Health sequelae of human cryptosporidiosis in immunocompetent patients

Paul R. Hunter*, Sara Hughes, Sarah Woodhouse, Nicholas Raj, Qutubuddin Syed, Rachel M. Chalmers, Neville Verlander, John Goodacre

*Corresponding author for this work

Research output: Contribution to journalArticlepeer-review

117 Citations (Scopus)


Background. There have been no systematic studies following up the longer term health effects of cases of cryptosporidiosis for which genotype data exist. Methods. We report a follow-up study of cases of laboratory-confirmed cryptosporidiosis. Case patients were sent a postal questionnaire asking about a wide range of symptoms occurring within 2 months after their initial diagnosis, and control subjects were sent the questionnaire 2 months after they had been recruited to the original study. Results. Completed questionnaires were received from 235 case patients and 232 control subjects. For 111 of the case patients, the species of the infecting strain was known; 61 of these strains were Cryptosporidium hominis (human genotype), and 50 were Cryptosporidium parvum (bovine genotype). Forty percent of the case patients reported recurrence of intestinal symptoms after resolution of the acute stage of illness, irrespective of whether infection was with C. hominis or C. parvum . Reports of joint pain (odds ratio [OR], 2.8), eye pains (OR, 2.44), recurrent headache (OR, 2.10), dizzy spells (OR, 1.69), and fatigue (OR, 3.0) were significantly more common in case patients than in control subjects, but only in people who had experienced C. hominis infection. Joint symptoms experienced by case patients were of longer duration than those experienced by control subjects. Conclusions. Our results confirm previous reports of a high rate of relapse of gastrointestinal symptoms following recovery from an acute episode of cryptosporidiosis and show that C. hominis but not C. parvum is associated with an increased risk of nonintestinal sequelae. This study demonstrates that the impact of cryptosporidiosis on public health extends beyond that of the acute diarrheal illness and can lead to significant health sequelae.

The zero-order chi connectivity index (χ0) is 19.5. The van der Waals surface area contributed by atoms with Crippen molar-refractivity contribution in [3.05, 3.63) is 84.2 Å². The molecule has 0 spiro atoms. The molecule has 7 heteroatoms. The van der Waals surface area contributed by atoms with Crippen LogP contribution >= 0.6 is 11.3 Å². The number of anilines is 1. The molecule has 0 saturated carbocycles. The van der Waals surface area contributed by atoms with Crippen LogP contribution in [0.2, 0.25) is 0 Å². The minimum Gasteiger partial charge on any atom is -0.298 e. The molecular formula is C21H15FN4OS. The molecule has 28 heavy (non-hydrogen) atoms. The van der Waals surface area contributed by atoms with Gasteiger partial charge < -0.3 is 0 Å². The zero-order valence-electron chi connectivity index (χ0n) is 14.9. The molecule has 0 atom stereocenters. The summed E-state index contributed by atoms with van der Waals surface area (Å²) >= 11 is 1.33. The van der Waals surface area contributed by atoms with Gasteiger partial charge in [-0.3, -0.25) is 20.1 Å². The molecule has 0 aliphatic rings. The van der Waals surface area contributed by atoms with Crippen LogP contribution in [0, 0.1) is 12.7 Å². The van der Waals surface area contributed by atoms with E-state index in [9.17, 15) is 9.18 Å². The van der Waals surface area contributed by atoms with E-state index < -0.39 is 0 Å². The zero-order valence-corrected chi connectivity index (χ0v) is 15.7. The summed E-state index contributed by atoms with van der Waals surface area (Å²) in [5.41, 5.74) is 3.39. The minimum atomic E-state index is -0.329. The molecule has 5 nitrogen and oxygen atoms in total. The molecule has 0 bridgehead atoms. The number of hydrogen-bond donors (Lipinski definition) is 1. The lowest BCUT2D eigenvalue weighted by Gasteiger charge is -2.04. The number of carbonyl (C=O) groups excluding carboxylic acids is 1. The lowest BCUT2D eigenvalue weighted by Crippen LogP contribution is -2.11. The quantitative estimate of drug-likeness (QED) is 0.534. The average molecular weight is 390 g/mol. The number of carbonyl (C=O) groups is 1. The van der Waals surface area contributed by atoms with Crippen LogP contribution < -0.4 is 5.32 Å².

Original languageEnglish
Pages (from-to)504-510
Number of pages7
JournalClinical Infectious Diseases
Issue number4
Publication statusPublished - 15 Aug 2004


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